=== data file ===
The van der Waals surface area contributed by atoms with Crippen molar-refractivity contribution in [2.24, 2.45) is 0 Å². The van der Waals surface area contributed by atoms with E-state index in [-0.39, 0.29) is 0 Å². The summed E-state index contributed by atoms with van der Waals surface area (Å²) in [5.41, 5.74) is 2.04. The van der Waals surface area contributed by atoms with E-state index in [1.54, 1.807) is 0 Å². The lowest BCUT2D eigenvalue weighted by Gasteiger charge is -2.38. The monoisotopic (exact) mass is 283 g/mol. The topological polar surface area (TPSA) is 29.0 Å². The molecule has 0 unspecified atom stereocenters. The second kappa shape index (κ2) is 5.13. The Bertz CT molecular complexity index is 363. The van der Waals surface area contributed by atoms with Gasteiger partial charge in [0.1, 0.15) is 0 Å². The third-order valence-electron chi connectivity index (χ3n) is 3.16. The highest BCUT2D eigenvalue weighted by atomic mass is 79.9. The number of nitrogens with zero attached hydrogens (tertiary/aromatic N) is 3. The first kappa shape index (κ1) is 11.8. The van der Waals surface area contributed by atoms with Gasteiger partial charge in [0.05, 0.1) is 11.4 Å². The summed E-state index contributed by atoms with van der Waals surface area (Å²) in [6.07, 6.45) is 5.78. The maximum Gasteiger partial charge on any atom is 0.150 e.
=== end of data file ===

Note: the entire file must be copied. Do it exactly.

The van der Waals surface area contributed by atoms with Crippen molar-refractivity contribution in [2.24, 2.45) is 0 Å². The van der Waals surface area contributed by atoms with E-state index in [-0.39, 0.29) is 0 Å². The summed E-state index contributed by atoms with van der Waals surface area (Å²) in [5.41, 5.74) is 2.04. The van der Waals surface area contributed by atoms with E-state index in [1.54, 1.807) is 0 Å². The lowest BCUT2D eigenvalue weighted by Gasteiger charge is -2.38. The monoisotopic (exact) mass is 283 g/mol. The topological polar surface area (TPSA) is 29.0 Å². The molecule has 0 unspecified atom stereocenters. The second kappa shape index (κ2) is 5.13. The Bertz CT molecular complexity index is 363. The van der Waals surface area contributed by atoms with Gasteiger partial charge in [0.1, 0.15) is 0 Å². The third-order valence-electron chi connectivity index (χ3n) is 3.16. The highest BCUT2D eigenvalue weighted by atomic mass is 79.9. The number of nitrogens with zero attached hydrogens (tertiary/aromatic N) is 3. The first kappa shape index (κ1) is 11.8. The van der Waals surface area contributed by atoms with Gasteiger partial charge in [0.05, 0.1) is 11.4 Å². The summed E-state index contributed by atoms with van der Waals surface area (Å²) in [6.07, 6.45) is 5.78. The maximum Gasteiger partial charge on any atom is 0.150 e.